Report: Rebranding Attempt by ‘Moderate’ House Democrat Coalition Guts Membership

Democratic challenger Abigail Spanberger, right, gestures during a debate with Virginia Congressman, Dave Brat, R-Va., left, at Germanna Community College in Culpeper, Va., Monday, Oct. 15, 2018. (AP Photo/Steve Helber)
AP Photo/Steve Helber

A rebranding attempt from “moderate” House Democrats in the Blue Dog Coalition has reportedly ripped the group apart following tensions stemming from the group’s attempt to reboot after the midterms.

The Blue Dog Coalition, which was known as an influential group in the House when their party was in the majority, will lose half of its incumbent membership, according to a report from Politico, after “a heated disagreement over a potential name change for the moderate bloc” to the Common Sense Coalition.

The “moderate” group of Democrats is getting cut by almost half over the rebranding effort from its already low membership. But the rebranding fight is expected to leave the group with only seven male members, the lowest number the group has had in its nearly three-decade existence. Politico explained:

Seven of the 15 members expected to join the Blue Dogs this year, including Reps. Abigail Spanberger (D-Va.) and Mikie Sherrill (D-N.J.), are departing after a heated disagreement over a potential name change for the moderate bloc. For now that’s left the Blue Dogs with seven, all male members — their smallest roster in nearly three decades of existence. One freshman member remains undecided.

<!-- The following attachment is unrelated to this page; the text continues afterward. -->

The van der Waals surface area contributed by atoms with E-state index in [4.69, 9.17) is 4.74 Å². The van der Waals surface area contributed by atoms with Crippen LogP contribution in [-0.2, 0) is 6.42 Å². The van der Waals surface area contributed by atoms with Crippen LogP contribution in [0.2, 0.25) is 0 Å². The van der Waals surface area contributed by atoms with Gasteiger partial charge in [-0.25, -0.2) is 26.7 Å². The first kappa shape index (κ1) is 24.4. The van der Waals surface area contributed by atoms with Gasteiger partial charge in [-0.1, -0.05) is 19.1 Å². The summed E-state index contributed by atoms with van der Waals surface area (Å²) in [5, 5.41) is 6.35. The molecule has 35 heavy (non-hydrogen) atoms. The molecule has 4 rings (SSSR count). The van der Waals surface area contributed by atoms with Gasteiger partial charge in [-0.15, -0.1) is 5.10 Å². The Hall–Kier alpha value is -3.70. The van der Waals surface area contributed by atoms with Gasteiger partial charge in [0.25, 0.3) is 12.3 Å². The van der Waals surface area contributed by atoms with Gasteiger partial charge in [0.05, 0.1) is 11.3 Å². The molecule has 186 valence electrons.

At the core of some of the breakaway Blue Dogs’ demands was a rechristening as the Common Sense Coalition that, they argued, would have helped shed the group’s reputation as a socially moderate, Southern “boys’ club.” Blue Dogs have long stood for fiscal responsibility and national security, issues with broad Democratic appeal, but some members felt the name had a negative connotation that kept their colleagues from joining. A majority of other members disagreed, saying they saw no reason to toss out a longstanding legacy.

Those tensions came to a head earlier this month as Blue Dog members met for a lengthy debate over the reboot that culminated in a secret-ballot vote to reject the new name, according to interviews with nearly a dozen people familiar with the situation, on both sides of the dispute. Shortly after that vote, Reps. Ed Case (D-Hawaii); David Scott (D-Ga.); Rep. Brad Schneider (D-Ill.); Lou Correa (D-Calif.), Spanberger and Sherrill all left the group.

Reportedly, Spanberger and Sherrill were among the lawmakers pushing for the name change to Common Sense Coalition. Politico noted that some of those who opposed were Reps. Jared Golden (D-ME), Josh Gottheimer (D-NJ), Sanford Bishop (D-GA), and Mike Thompson (D-CA).

Andy LaVigne, the group’s executive director, told Politico, “The Blue Dogs have never prioritized having a large coalition — our members look to have a focused, effective group that can influence the Congress regardless of numbers.”

“With a narrow majority governing the House, even a smaller group of members focused on getting things done for the American people on these issues can and will play a vital role,” he added.

In recent years, with majorities in Congress being smaller, the group has been more influential. But the lack of membership calls into question how influential it can now be, even with the small four-seat Republican majority. After starting the last Congress with 19 members, only 13 remained in the 118th Congress after retirement and lost elections.

Jacob Bliss is a reporter for Breitbart News. Write to him at or follow him on Twitter @JacobMBliss.

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